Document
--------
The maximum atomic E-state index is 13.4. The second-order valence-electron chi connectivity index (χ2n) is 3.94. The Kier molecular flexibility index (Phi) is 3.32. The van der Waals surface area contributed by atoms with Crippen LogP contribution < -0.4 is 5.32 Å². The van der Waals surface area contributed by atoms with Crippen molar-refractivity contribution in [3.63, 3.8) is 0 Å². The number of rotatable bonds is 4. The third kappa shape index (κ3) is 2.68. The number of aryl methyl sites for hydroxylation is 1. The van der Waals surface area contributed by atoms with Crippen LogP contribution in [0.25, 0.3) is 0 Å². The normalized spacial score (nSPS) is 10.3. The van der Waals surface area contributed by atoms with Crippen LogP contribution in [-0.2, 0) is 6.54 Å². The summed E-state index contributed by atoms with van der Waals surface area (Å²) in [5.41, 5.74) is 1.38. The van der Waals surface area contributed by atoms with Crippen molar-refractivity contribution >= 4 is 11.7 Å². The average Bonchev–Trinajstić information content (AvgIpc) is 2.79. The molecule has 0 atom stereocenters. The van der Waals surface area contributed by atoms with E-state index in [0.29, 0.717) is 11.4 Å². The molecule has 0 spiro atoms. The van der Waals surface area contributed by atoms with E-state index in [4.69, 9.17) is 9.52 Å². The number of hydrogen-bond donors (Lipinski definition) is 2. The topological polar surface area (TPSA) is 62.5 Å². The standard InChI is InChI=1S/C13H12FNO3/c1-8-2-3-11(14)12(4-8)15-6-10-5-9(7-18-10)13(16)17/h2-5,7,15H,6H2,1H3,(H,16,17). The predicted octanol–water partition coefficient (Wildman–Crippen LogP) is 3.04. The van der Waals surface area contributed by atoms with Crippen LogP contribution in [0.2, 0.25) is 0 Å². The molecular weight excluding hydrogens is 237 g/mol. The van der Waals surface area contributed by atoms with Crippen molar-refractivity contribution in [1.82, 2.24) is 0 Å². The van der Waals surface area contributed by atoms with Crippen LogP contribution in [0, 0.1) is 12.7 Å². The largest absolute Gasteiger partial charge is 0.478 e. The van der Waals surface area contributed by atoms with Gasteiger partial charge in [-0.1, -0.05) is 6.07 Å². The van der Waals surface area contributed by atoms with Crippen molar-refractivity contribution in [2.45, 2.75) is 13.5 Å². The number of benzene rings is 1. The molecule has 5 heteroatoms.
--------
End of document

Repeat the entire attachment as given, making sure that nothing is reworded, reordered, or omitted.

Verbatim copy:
The maximum atomic E-state index is 13.4. The second-order valence-electron chi connectivity index (χ2n) is 3.94. The Kier molecular flexibility index (Phi) is 3.32. The van der Waals surface area contributed by atoms with Crippen LogP contribution < -0.4 is 5.32 Å². The van der Waals surface area contributed by atoms with Crippen molar-refractivity contribution in [3.63, 3.8) is 0 Å². The number of rotatable bonds is 4. The third kappa shape index (κ3) is 2.68. The number of aryl methyl sites for hydroxylation is 1. The van der Waals surface area contributed by atoms with Crippen LogP contribution in [0.25, 0.3) is 0 Å². The normalized spacial score (nSPS) is 10.3. The van der Waals surface area contributed by atoms with Crippen LogP contribution in [-0.2, 0) is 6.54 Å². The summed E-state index contributed by atoms with van der Waals surface area (Å²) in [5.41, 5.74) is 1.38. The van der Waals surface area contributed by atoms with Crippen molar-refractivity contribution >= 4 is 11.7 Å². The average Bonchev–Trinajstić information content (AvgIpc) is 2.79. The molecule has 0 atom stereocenters. The van der Waals surface area contributed by atoms with E-state index in [0.29, 0.717) is 11.4 Å². The molecule has 0 spiro atoms. The van der Waals surface area contributed by atoms with E-state index in [4.69, 9.17) is 9.52 Å². The number of hydrogen-bond donors (Lipinski definition) is 2. The topological polar surface area (TPSA) is 62.5 Å². The standard InChI is InChI=1S/C13H12FNO3/c1-8-2-3-11(14)12(4-8)15-6-10-5-9(7-18-10)13(16)17/h2-5,7,15H,6H2,1H3,(H,16,17). The predicted octanol–water partition coefficient (Wildman–Crippen LogP) is 3.04. The van der Waals surface area contributed by atoms with Crippen LogP contribution in [0.2, 0.25) is 0 Å². The molecular weight excluding hydrogens is 237 g/mol. The van der Waals surface area contributed by atoms with Crippen molar-refractivity contribution in [1.82, 2.24) is 0 Å². The van der Waals surface area contributed by atoms with Crippen LogP contribution in [0, 0.1) is 12.7 Å². The largest absolute Gasteiger partial charge is 0.478 e. The van der Waals surface area contributed by atoms with Gasteiger partial charge in [-0.1, -0.05) is 6.07 Å². The van der Waals surface area contributed by atoms with Crippen molar-refractivity contribution in [2.45, 2.75) is 13.5 Å². The number of benzene rings is 1. The molecule has 5 heteroatoms.